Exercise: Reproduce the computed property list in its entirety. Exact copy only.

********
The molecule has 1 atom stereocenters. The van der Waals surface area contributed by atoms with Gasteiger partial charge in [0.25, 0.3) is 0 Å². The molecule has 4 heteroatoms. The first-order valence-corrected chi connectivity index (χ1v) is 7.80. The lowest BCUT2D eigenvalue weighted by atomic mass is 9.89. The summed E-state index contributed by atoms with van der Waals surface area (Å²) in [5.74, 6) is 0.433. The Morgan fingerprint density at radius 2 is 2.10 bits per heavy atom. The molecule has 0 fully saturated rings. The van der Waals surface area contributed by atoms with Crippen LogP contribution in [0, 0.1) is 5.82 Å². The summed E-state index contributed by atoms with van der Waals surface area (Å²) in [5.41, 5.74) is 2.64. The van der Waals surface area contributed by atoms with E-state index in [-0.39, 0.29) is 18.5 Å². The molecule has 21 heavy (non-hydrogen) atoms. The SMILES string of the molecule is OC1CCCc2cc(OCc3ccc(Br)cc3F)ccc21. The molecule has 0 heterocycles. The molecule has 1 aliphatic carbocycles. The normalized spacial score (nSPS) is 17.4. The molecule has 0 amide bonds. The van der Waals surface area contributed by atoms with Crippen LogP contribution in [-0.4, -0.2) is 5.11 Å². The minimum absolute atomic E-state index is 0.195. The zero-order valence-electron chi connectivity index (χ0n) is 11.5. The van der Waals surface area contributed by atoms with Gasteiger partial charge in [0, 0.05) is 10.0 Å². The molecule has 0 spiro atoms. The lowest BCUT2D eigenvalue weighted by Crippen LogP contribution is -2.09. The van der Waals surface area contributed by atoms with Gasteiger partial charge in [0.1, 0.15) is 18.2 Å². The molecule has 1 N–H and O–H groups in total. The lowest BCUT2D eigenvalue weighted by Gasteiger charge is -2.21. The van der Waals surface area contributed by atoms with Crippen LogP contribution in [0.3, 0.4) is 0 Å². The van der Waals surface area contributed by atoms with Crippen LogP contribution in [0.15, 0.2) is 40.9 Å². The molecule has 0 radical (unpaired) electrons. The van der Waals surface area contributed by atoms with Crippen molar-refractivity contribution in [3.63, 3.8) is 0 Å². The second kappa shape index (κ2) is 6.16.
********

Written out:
The molecule has 1 atom stereocenters. The van der Waals surface area contributed by atoms with Gasteiger partial charge in [0.25, 0.3) is 0 Å². The molecule has 4 heteroatoms. The first-order valence-corrected chi connectivity index (χ1v) is 7.80. The lowest BCUT2D eigenvalue weighted by atomic mass is 9.89. The summed E-state index contributed by atoms with van der Waals surface area (Å²) in [5.74, 6) is 0.433. The Morgan fingerprint density at radius 2 is 2.10 bits per heavy atom. The molecule has 0 fully saturated rings. The van der Waals surface area contributed by atoms with Crippen LogP contribution in [0, 0.1) is 5.82 Å². The summed E-state index contributed by atoms with van der Waals surface area (Å²) in [5.41, 5.74) is 2.64. The van der Waals surface area contributed by atoms with E-state index in [-0.39, 0.29) is 18.5 Å². The molecule has 21 heavy (non-hydrogen) atoms. The SMILES string of the molecule is OC1CCCc2cc(OCc3ccc(Br)cc3F)ccc21. The molecule has 0 heterocycles. The molecule has 1 aliphatic carbocycles. The normalized spacial score (nSPS) is 17.4. The molecule has 0 amide bonds. The van der Waals surface area contributed by atoms with Crippen LogP contribution in [-0.4, -0.2) is 5.11 Å². The minimum absolute atomic E-state index is 0.195. The zero-order valence-electron chi connectivity index (χ0n) is 11.5. The van der Waals surface area contributed by atoms with Gasteiger partial charge in [0, 0.05) is 10.0 Å². The molecule has 0 spiro atoms. The lowest BCUT2D eigenvalue weighted by Crippen LogP contribution is -2.09. The van der Waals surface area contributed by atoms with Gasteiger partial charge in [0.1, 0.15) is 18.2 Å². The molecule has 1 N–H and O–H groups in total. The lowest BCUT2D eigenvalue weighted by Gasteiger charge is -2.21. The van der Waals surface area contributed by atoms with Crippen LogP contribution in [0.3, 0.4) is 0 Å². The van der Waals surface area contributed by atoms with Crippen LogP contribution in [0.15, 0.2) is 40.9 Å². The molecule has 0 radical (unpaired) electrons. The van der Waals surface area contributed by atoms with Crippen molar-refractivity contribution in [3.63, 3.8) is 0 Å². The second kappa shape index (κ2) is 6.16.